Officially, Botswana, like the rest of the world, is experiencing an unprecedented economic recession but for funeral services companies, it is business as usual.
In Francistown, Zimbabweans are said to be spending more lavishly than ever before.
Doreen Kgakole, who manages Ruth’s Parlour in Francistown, says that her business has not yet felt the impact of the downturn.
“We don’t know how long the situation is going to stay this way but right now, business continues as usual. Customers have always differed in terms of purchasing power and those who can afford expensive coffins still buy them,” she says.
What Kgakole describes also goes for Lesedi Funeral Parlour, which is headquartered in Selebi Phikwe and serves most of the Tswapong areas.
“The recession has not affected us because spending patterns have not changed. Some of our customers make no secret of the fact that they don’t want to buy cheap coffins,” says Lydia Obiditswe, administrator at the group headquarters.
Kgakole has also noticed a new trend among Zimbabweans of buying expensive coffins and caskets. Although its economy has been in a free fall for some years now, Zimbabwe , which is Botswana’s second largest trading partner, has provided a lifeline for Francistown. A majority of Zimbabweans are in dire straits but those not as disadvantaged do shopping in Francistown.
Although Jwaneng has been an early victim of the recession, Sechaba Modise, who runs a mortuary in the township, says that the downturn has not had a direct impact on the funeral services and products they sell.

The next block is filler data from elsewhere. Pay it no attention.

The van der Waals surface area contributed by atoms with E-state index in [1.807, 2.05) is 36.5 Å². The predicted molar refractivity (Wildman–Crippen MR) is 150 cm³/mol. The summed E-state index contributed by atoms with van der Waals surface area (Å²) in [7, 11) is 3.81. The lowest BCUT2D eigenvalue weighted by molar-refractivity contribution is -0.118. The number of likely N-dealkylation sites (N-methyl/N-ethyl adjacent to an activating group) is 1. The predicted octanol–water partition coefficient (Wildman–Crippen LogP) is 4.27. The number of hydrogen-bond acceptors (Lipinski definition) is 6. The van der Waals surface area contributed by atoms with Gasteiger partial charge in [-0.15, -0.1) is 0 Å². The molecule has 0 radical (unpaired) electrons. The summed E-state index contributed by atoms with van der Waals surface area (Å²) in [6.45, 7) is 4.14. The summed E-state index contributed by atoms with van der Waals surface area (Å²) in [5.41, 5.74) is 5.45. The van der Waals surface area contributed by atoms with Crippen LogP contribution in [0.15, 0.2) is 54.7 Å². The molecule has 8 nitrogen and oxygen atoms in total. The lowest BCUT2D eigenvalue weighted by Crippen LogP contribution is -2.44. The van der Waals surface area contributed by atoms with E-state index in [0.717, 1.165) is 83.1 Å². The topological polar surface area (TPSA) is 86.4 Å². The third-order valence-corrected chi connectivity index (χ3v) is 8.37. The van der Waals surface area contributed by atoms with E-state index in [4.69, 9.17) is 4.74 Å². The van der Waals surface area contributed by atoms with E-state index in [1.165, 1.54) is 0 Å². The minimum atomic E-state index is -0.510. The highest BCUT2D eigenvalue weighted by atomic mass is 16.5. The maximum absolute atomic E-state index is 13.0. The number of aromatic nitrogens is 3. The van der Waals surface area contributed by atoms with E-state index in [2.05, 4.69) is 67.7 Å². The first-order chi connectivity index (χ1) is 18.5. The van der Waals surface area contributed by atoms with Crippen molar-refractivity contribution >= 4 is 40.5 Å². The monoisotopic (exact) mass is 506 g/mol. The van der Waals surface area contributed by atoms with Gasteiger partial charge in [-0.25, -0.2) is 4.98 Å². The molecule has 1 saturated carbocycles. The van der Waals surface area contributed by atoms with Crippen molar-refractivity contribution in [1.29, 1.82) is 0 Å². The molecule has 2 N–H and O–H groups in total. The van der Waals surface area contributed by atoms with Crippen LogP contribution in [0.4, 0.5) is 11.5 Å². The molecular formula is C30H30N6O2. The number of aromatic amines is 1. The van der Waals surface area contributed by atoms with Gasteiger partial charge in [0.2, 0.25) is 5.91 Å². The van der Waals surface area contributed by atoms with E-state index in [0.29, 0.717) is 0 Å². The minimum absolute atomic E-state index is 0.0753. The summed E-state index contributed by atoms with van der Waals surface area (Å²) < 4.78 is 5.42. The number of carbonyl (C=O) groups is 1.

“Surprisingly, the purchasing power of Batswana has not been eroded,” Modise says.
However, he is well aware of eventualities that may lie ahead. The Debswana mine in Jwaneng is the lifeblood of the township and has been temporarily shut down because its primary markets have been badly affected by the recession. Modise says that workers whose job security is under threat would be inclined “to put everything on hold.”
In instances when a person dies outside their country, funeral homes are ones that repatriate corpses back home. While burying someone in their home country is always the most desirable thing to do, some families elect to bury loved ones in the country where they died to avoid having to pay the prohibitive costs of transporting a corpse across borders.
From what both Kgakole and Obiditswe say, the business of repatriating bodies is going on as usual. On Thursday afternoon, Kgakole said that they were repatriating a body to Zimbabwe. Obiditswe added that on occasion, they repatriate bodies from South Africa.